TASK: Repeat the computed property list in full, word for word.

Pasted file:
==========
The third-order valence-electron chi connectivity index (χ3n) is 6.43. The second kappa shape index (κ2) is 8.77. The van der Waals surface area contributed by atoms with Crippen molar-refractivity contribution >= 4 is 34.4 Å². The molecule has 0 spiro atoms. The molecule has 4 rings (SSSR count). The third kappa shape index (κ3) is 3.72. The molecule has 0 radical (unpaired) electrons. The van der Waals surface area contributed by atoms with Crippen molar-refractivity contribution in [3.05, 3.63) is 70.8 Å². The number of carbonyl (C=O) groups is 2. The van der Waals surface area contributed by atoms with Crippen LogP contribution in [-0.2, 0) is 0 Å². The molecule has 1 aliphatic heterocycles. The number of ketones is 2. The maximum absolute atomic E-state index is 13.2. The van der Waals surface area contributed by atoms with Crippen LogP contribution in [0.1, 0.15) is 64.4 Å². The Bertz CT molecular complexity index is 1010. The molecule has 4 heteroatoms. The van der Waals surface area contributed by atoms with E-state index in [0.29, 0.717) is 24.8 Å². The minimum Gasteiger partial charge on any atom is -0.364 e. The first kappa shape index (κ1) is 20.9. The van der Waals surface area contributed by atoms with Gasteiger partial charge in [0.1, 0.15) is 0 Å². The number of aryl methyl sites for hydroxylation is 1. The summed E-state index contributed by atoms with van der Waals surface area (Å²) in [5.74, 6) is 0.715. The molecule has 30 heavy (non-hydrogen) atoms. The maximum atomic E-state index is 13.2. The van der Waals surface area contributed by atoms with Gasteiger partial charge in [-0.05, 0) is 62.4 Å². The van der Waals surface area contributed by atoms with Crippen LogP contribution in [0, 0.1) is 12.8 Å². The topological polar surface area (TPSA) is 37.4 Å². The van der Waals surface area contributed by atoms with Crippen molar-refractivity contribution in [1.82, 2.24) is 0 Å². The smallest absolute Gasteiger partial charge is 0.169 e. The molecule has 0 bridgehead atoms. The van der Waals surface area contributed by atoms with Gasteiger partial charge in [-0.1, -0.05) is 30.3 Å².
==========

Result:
The third-order valence-electron chi connectivity index (χ3n) is 6.43. The second kappa shape index (κ2) is 8.77. The van der Waals surface area contributed by atoms with Crippen molar-refractivity contribution >= 4 is 34.4 Å². The molecule has 0 spiro atoms. The molecule has 4 rings (SSSR count). The third kappa shape index (κ3) is 3.72. The molecule has 0 radical (unpaired) electrons. The van der Waals surface area contributed by atoms with Crippen molar-refractivity contribution in [3.05, 3.63) is 70.8 Å². The number of carbonyl (C=O) groups is 2. The van der Waals surface area contributed by atoms with Crippen LogP contribution in [-0.2, 0) is 0 Å². The molecule has 1 aliphatic heterocycles. The number of ketones is 2. The maximum absolute atomic E-state index is 13.2. The van der Waals surface area contributed by atoms with Crippen LogP contribution in [0.1, 0.15) is 64.4 Å². The Bertz CT molecular complexity index is 1010. The molecule has 4 heteroatoms. The van der Waals surface area contributed by atoms with E-state index in [0.29, 0.717) is 24.8 Å². The minimum Gasteiger partial charge on any atom is -0.364 e. The first kappa shape index (κ1) is 20.9. The van der Waals surface area contributed by atoms with Gasteiger partial charge in [0.1, 0.15) is 0 Å². The number of aryl methyl sites for hydroxylation is 1. The summed E-state index contributed by atoms with van der Waals surface area (Å²) in [5.74, 6) is 0.715. The molecule has 30 heavy (non-hydrogen) atoms. The maximum atomic E-state index is 13.2. The van der Waals surface area contributed by atoms with Gasteiger partial charge in [-0.05, 0) is 62.4 Å². The van der Waals surface area contributed by atoms with Crippen LogP contribution in [0, 0.1) is 12.8 Å². The topological polar surface area (TPSA) is 37.4 Å². The van der Waals surface area contributed by atoms with Crippen molar-refractivity contribution in [1.82, 2.24) is 0 Å². The smallest absolute Gasteiger partial charge is 0.169 e. The molecule has 0 bridgehead atoms. The van der Waals surface area contributed by atoms with Gasteiger partial charge in [-0.1, -0.05) is 30.3 Å².